Though Nigeria had on August 24, through MTN, joined South Africa and Kenya as countries that have deployed the Fifth-Generation (5G) network in Africa, an expert has said the country requires another three years for the network to stabilise.
The Chief Executive Officer, Spectranet, Ajay Awasthi, who gave the projection, attributed the position to the lack of fibre infrastructure in the country. As at the end of 2021, the Nigerian Communications Commission (NCC) said there were 49, 579 towers by mobile and fixed operators as well as collocation and infrastructure companies. It added that the operators reported a total number of 38,288 base stations, while fiber optics deployment stood at 86,057km (terrestrial fiber and submarine cable)
Speaking in Lagos on Wednesday, at the unveiling of new product, WiTel (WiFi Router and Desktop phone combined), Ajay said the status of fibre deployment in Nigeria was still low compared to the population, which would hinder smooth 5G connectivity. The Spectranet boss said 5G was needed for very high speed, low latency and its capacity to drive applications such as Internet of Things (IoT) among others, but to provide this high speed and low latency, there is need for greater fibre.
“If you look at the number of towers, which are connected to fibre, knowing fully well that 5G would on the towers through the antennas, with backhaul and switches among others connectivity can only be achieved with fibre infrastructure not through microwave because of latency and capacity issues. There is hardly any fibre in Nigeria at this point. If you look at most of the European countries, the number of towers connected to fibres could be 50 to 60 per cent. If you look at the number of towers, which are connected to fibre in Nigeria, I am not sure it is up to 20 per cent and could even be lower. Unless that is sorted out, 5G will remain a pipe dream in Nigeria.”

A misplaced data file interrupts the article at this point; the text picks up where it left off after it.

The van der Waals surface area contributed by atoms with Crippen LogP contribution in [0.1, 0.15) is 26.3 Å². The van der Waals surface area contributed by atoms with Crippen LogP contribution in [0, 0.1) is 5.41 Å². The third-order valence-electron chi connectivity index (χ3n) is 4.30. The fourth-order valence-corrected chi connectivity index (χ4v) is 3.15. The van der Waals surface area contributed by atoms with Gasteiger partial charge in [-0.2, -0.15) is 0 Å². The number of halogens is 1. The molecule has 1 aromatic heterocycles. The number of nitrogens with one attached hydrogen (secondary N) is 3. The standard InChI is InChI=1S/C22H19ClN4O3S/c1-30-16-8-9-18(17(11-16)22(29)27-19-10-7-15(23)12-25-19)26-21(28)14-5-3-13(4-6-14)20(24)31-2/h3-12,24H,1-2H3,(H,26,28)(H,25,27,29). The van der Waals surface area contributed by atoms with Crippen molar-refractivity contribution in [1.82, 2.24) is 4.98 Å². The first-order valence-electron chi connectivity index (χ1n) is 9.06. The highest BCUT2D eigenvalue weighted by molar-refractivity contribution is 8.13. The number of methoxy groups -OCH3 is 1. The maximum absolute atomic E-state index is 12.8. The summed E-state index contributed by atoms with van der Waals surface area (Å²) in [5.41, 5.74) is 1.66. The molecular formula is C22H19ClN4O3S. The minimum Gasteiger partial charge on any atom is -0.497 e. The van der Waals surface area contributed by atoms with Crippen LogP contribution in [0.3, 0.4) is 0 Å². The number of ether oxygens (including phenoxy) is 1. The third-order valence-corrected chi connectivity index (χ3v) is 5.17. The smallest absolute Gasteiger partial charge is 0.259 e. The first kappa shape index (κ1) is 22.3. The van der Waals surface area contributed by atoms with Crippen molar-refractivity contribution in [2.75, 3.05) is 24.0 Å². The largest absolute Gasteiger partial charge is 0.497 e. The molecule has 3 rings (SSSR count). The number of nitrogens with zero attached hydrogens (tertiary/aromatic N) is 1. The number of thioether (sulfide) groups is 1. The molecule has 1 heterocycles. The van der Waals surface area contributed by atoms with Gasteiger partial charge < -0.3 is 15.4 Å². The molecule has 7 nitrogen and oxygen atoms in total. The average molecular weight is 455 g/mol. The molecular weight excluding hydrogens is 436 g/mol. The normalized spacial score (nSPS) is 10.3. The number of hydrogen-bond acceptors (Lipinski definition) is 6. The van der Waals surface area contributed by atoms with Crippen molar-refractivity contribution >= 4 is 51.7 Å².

Awasthi, who submitted that true 5G experience is going to be about two or three years from now, said tower companies have not started connecting their towers to fibre right now and unless that happens it may be difficult to push 5G.
He said that users will get it, but it is going to be compromised. “Then the latency will be high as it is with 4G because you are using a microwave, but your speed will still be an issue.”
The Spectranet CEO also picked a hole in the reliability of satellite communications to deliver desired 5G experiences, saying though satellite provides very wide coverage, don’t usually come with issues because it is up there in the sky, “but it also has its challenges. It has limited bandwidth and is very expensive. It is very expensive to operate satellites. It is good to offer coverage in areas, especially in rural areas because of coverage but you will not get a very high speed. Even if you get it, it will be very expensive. It is good to have speed but there are vast areas where there is still no coverage.”